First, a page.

A4250 is a highly potent and selective inhibitor of the ileal bile acid transporter (IBAT, sometimes also referred to as the apical sodium dependent bile acid transporter (ASBT)) that acts locally in the gut resulting in a reduced risk of systemic side effects and undesirable drug-drug interactions. We are developing A4250 as a treatment initially for PFIC and plan to consider additional development in other pediatric cholestatic liver diseases and disorders in the future. A4250 has been granted orphan drug designation for PFIC in the United States and the European Union.
When the flow of bile from the liver stops or is disrupted, known as cholestasis, bile acids accumulate in the liver. Elevated bile acid levels in the liver and serum are primary characteristic of cholestatic liver diseases and have been linked to the severe pruritus in these patients. The IBAT is primarily responsible for mediating the uptake of bile acids from the small intestine to the liver as part of a process known as enterohepatic circulation. Typically, approximately 95% of bile acids are recirculated via the IBAT to the liver. Accordingly, a product capable of inhibiting the IBAT would lead to less bile acids returning to the liver and represent a promising approach for treating cholestatic liver diseases.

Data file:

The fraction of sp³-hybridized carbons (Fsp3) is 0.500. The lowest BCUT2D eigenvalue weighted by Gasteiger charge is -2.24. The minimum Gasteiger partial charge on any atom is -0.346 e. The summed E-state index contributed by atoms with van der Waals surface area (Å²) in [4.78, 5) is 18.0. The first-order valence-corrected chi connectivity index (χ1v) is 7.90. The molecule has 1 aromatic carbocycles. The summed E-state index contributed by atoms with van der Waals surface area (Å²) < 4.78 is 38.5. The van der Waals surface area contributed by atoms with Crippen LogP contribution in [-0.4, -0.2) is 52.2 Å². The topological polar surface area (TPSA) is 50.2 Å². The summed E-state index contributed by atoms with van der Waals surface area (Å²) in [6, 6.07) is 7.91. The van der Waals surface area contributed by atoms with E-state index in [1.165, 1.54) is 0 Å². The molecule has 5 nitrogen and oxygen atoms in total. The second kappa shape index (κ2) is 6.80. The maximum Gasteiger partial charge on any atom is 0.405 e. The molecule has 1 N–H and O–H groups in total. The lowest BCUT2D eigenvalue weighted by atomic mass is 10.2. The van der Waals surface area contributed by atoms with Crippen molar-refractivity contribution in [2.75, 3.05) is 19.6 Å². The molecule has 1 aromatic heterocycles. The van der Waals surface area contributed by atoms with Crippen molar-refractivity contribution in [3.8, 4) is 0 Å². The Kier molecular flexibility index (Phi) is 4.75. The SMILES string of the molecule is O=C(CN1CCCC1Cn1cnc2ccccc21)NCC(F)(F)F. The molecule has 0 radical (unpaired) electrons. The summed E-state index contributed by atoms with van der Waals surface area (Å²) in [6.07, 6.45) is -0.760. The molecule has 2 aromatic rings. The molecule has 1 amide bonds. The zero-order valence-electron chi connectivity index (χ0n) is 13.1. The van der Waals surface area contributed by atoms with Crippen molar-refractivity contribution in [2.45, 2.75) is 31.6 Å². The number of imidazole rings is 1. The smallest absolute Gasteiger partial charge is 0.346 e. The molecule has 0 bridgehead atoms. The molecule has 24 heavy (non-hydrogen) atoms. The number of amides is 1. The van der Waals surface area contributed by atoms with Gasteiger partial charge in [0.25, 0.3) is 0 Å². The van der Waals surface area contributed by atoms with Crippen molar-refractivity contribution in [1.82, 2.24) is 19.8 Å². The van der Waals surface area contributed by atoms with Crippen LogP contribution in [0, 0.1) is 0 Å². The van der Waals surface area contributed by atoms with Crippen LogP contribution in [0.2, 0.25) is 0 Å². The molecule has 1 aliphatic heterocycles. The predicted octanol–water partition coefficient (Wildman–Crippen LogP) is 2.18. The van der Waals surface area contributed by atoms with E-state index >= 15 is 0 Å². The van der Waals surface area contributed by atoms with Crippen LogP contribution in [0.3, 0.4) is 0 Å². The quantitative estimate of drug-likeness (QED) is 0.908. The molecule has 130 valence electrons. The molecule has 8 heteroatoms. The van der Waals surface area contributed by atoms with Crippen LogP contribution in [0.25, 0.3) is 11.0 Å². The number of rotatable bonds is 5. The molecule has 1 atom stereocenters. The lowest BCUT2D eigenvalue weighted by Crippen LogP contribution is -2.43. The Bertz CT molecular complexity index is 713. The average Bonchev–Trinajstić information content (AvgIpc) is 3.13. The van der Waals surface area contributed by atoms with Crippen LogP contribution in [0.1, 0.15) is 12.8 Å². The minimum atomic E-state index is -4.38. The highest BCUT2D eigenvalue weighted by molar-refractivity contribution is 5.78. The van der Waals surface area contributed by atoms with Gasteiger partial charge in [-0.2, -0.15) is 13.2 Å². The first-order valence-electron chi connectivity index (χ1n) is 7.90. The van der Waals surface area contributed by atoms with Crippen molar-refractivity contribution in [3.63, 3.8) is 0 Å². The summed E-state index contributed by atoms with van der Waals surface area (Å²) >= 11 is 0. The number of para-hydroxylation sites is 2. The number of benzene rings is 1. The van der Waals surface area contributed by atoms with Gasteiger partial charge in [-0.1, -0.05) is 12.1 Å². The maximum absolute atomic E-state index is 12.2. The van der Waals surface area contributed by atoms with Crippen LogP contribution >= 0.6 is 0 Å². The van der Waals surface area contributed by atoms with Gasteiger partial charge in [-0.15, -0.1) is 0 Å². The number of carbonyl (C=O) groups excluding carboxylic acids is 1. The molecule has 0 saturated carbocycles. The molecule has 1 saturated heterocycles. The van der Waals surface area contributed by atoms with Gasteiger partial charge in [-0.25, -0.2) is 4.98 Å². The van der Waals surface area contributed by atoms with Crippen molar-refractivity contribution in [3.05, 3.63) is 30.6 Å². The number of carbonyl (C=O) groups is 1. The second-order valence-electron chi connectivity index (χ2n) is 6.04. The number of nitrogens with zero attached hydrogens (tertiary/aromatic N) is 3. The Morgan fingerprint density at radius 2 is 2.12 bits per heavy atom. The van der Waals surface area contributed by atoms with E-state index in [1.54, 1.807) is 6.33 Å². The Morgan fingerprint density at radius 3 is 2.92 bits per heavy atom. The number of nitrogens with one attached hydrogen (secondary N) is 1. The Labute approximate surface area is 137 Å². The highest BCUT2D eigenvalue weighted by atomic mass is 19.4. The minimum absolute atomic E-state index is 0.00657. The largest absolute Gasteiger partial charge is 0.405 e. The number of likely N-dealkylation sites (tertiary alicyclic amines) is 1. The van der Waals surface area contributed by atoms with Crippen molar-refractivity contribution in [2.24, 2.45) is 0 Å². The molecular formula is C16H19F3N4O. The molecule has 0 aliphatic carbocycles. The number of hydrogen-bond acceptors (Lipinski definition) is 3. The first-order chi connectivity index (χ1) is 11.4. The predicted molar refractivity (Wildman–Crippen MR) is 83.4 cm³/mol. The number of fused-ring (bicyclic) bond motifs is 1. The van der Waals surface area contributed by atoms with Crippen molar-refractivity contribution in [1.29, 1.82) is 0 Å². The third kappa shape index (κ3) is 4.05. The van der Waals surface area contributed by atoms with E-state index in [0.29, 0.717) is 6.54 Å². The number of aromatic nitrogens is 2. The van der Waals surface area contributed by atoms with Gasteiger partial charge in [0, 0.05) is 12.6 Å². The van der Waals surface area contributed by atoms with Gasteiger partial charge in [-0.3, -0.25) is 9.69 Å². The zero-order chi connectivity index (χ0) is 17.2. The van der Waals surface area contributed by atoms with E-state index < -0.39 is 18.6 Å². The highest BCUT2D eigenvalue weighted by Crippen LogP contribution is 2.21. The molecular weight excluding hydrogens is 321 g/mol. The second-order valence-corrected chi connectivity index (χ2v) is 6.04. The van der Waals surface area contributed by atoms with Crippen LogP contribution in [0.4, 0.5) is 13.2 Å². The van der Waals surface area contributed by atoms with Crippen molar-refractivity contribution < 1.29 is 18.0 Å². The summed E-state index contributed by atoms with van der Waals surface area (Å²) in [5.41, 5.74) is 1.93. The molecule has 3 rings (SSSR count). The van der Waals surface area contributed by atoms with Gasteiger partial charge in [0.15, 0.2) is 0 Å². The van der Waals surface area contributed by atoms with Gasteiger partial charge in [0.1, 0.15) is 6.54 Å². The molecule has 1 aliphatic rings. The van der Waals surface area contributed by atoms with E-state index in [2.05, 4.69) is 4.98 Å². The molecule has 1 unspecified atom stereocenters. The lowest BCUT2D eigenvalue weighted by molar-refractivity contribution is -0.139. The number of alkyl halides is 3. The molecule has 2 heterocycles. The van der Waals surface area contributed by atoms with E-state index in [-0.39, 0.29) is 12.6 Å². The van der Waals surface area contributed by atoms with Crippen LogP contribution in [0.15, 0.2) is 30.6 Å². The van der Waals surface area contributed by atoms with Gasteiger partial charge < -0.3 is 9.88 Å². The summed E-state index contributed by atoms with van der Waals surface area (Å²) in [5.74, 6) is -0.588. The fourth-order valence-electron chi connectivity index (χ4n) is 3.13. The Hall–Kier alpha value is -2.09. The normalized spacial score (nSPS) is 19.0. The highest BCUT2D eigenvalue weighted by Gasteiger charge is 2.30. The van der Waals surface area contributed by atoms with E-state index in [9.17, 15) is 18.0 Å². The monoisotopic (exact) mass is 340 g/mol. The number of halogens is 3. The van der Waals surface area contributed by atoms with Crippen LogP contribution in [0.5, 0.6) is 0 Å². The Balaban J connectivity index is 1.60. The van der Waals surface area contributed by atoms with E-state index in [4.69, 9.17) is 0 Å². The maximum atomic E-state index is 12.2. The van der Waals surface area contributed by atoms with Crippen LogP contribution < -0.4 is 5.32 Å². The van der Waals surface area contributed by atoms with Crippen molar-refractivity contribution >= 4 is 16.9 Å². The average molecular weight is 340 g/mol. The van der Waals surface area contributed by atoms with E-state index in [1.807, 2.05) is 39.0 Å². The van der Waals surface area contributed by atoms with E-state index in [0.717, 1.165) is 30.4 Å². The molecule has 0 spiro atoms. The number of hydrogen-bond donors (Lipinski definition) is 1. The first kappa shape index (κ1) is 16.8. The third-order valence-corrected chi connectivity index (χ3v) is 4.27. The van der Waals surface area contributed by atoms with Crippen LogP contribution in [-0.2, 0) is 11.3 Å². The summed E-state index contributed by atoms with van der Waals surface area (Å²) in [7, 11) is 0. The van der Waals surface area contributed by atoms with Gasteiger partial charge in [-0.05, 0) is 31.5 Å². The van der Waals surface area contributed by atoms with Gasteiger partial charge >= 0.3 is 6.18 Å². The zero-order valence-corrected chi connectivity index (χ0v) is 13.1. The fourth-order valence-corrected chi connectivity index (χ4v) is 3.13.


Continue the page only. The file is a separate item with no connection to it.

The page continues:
In addition to the effects on liver and serum bile acids, IBAT inhibition has also been shown in the clinic to decrease LDL cholesterol and increase GLP1 secretion (which is linked to decreased insulin resistance) and, in preclinical models, to decrease pro-inflammatory markers (such as tumor necrosis factor alpha, or Tnf-α), and profibrotic markers (such as collagen, type 1, alpha 1 and 2) in the liver. High cholesterol, insulin resistance, increased liver inflammation and fibrosis are all key hallmarks of NASH, making IBAT inhibition likewise a promising approach for treating NASH.
A4250 is currently being evaluated in a Phase 2 clinical trial in children with chronic cholestasis.